Saturday, September 06, 2014

When Trading Problems Are More Than Just Trading Problems

I recently wrote about how 90% of the mental game is a function of how we trade.  Our trading practices impact us emotionally, just as our emotions impact our decision-making.

Sometimes, however, there are realities we cannot avoid if we are to succeed in financial markets.  If we are going through emotional problems, such as depression, anxiety, and relationship conflicts, these can very much interfere with our concentration and our ability to weather the normal ups and downs of markets.

Addictive patterns also very much can create havoc in trading performance.  Sometimes we trade out of need and impulse, not from opportunity.

How do we know when emotional disruption of decision-making might be due to larger psychological issues?  Two factors are relevant:

*  DURATION - If problems have been occurring for an extended time, and especially if you have encountered them at different points in your life, the odds are good that they are not merely situational.  If you have experienced your problems prior to your involvement with trading, it's worth considering that the problems are not merely trading-related ones.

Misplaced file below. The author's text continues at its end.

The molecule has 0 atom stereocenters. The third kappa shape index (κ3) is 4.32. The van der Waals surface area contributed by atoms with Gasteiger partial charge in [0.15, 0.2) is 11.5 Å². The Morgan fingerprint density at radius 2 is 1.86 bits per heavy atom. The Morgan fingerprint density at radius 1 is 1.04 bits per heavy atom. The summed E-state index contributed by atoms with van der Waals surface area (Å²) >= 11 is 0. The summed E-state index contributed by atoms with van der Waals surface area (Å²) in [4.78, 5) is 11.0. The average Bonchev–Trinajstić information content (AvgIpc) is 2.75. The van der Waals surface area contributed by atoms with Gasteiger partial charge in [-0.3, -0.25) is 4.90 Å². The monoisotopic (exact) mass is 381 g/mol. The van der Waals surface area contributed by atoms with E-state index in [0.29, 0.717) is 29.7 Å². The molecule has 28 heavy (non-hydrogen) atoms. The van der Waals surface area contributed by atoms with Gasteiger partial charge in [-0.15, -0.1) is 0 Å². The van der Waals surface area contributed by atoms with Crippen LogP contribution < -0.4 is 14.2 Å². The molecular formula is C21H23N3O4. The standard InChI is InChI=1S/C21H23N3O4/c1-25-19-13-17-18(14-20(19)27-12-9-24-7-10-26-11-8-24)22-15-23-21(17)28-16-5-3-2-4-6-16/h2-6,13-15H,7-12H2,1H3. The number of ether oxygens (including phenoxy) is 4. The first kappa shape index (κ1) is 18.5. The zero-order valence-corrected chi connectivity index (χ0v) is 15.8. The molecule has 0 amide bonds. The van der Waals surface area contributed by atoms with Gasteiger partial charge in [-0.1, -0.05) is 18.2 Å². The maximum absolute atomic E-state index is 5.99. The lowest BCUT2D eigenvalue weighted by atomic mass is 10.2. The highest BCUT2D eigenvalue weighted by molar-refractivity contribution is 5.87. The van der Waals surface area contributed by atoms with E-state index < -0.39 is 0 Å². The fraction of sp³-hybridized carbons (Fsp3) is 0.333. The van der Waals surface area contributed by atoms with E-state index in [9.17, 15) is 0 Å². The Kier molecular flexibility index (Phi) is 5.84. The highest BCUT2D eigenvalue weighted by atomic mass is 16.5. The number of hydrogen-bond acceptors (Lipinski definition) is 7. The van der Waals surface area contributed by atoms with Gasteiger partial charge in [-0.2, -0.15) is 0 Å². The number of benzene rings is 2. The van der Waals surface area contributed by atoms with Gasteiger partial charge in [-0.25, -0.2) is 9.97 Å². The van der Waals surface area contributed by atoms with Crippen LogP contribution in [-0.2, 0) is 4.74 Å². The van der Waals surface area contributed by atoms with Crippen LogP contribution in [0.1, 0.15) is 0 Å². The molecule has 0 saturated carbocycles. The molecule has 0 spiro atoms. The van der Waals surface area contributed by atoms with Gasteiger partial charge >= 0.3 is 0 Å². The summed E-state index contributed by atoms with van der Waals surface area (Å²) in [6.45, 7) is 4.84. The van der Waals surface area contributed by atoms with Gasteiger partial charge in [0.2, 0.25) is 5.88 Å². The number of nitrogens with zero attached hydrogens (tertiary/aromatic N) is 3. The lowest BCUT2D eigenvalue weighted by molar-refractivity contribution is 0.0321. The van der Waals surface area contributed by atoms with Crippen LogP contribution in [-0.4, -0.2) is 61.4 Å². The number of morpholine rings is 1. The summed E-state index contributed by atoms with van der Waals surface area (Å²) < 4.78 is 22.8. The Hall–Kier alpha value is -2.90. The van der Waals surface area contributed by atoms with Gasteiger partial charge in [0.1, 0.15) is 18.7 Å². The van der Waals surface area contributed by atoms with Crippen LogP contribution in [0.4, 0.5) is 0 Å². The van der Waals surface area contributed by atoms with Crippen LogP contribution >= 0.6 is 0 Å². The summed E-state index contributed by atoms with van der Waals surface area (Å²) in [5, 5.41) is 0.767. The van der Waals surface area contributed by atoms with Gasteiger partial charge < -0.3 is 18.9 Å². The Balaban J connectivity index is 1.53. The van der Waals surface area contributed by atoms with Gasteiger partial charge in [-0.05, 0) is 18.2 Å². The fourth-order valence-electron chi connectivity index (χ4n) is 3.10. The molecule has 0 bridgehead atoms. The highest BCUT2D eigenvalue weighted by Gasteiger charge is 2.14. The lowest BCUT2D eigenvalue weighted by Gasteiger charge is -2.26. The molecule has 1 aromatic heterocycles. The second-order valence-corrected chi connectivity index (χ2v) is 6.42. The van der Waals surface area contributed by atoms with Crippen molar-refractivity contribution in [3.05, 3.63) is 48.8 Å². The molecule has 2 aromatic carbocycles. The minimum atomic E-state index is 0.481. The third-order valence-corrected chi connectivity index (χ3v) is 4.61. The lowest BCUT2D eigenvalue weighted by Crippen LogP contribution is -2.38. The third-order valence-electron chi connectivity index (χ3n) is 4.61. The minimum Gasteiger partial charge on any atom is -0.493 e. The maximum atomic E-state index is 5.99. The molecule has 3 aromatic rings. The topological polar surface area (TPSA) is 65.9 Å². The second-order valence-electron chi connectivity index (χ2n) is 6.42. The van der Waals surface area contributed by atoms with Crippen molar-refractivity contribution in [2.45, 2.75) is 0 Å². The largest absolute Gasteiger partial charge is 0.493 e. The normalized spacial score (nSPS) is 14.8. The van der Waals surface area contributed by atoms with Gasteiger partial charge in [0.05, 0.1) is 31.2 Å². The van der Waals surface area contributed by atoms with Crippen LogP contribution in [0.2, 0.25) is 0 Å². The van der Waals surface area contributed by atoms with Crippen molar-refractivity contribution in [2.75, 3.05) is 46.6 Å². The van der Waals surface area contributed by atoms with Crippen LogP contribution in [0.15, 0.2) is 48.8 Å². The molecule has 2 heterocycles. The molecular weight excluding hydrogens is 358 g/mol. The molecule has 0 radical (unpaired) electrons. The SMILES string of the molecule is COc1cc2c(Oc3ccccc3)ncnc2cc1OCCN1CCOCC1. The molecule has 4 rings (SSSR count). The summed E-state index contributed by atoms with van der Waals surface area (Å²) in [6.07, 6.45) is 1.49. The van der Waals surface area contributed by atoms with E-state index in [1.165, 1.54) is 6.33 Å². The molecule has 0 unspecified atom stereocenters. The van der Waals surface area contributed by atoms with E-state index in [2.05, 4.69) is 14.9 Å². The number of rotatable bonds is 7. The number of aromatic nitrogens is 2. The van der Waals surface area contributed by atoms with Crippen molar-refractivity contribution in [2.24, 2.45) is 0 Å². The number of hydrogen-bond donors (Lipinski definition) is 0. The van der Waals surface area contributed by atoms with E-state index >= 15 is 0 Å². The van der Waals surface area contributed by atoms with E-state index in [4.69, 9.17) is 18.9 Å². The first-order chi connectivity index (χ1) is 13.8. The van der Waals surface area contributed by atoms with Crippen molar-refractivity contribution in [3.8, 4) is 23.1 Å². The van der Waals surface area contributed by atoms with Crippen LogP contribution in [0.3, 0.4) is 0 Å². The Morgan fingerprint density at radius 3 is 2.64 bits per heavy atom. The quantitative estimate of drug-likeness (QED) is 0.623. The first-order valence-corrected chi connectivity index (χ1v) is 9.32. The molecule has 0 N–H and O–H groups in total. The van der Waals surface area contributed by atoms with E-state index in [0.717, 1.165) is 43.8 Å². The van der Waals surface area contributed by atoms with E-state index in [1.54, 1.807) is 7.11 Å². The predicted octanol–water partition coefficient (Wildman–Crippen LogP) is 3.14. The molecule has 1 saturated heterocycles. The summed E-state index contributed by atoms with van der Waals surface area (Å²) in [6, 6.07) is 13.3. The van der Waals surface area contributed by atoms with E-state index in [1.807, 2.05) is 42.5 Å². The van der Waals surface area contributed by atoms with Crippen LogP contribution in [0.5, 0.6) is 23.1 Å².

*  SEVERITY - The severity of a problem is the degree to which it interferes with many facets of life.  If a problem disrupts sleeping and eating, affects mood, and lowers overall productivity and social functioning, that's a good sign that it will pervade trading as well.  

Notice that a problem can be of relatively recent duration--such as a relationship breakup--and still have severe impacts.  Also, a problem may not be severe--we function adequately despite it--but it can still be of long duration and keep us from performing at our best. 

When emotional difficulties interfere with trading, the best course of action is to greatly (or totally) reduce risk-taking and devote attention to resolving the problems.  Blowing up a portfolio can only add to stress; if stress is interfering with trading, it makes sense to focus on the stress before the trading adds to it.

In situations where relationship problems, addictive patterns, depression, and anxiety/stress occur outside as well as inside of trading, seeking the help of a qualified professional is often a good step.  It is not necessary to pursue a trading coach for problems that predate trading and occur outside of trading--and, indeed, many coaches lack experience and expertise in these areas.  

If you find yourself more focused on your problems than on markets, the best trade you can make is to invest in your emotional well-being by getting the right kind of help.

Further Reading:  The Greatest Cause of Trading Problems No One Talks About